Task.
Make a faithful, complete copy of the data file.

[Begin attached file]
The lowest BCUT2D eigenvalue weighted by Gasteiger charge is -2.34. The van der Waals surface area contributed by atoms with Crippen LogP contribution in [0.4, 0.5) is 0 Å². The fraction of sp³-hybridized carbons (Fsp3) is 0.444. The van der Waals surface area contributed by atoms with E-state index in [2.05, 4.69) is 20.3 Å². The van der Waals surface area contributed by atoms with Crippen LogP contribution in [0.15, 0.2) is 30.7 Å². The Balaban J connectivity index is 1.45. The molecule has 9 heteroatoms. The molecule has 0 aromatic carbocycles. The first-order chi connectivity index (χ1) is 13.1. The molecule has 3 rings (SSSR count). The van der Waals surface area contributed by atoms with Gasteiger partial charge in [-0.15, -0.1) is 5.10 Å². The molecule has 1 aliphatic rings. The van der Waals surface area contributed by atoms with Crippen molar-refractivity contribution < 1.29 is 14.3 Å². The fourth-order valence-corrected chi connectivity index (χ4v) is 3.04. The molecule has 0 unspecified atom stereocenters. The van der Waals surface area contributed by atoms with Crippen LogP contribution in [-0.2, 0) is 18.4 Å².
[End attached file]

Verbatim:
The lowest BCUT2D eigenvalue weighted by Gasteiger charge is -2.34. The van der Waals surface area contributed by atoms with Crippen LogP contribution in [0.4, 0.5) is 0 Å². The fraction of sp³-hybridized carbons (Fsp3) is 0.444. The van der Waals surface area contributed by atoms with E-state index in [2.05, 4.69) is 20.3 Å². The van der Waals surface area contributed by atoms with Crippen LogP contribution in [0.15, 0.2) is 30.7 Å². The Balaban J connectivity index is 1.45. The molecule has 9 heteroatoms. The molecule has 0 aromatic carbocycles. The first-order chi connectivity index (χ1) is 13.1. The molecule has 3 rings (SSSR count). The van der Waals surface area contributed by atoms with Gasteiger partial charge in [-0.15, -0.1) is 5.10 Å². The molecule has 1 aliphatic rings. The van der Waals surface area contributed by atoms with Crippen molar-refractivity contribution < 1.29 is 14.3 Å². The fourth-order valence-corrected chi connectivity index (χ4v) is 3.04. The molecule has 0 unspecified atom stereocenters. The van der Waals surface area contributed by atoms with Crippen LogP contribution in [-0.2, 0) is 18.4 Å².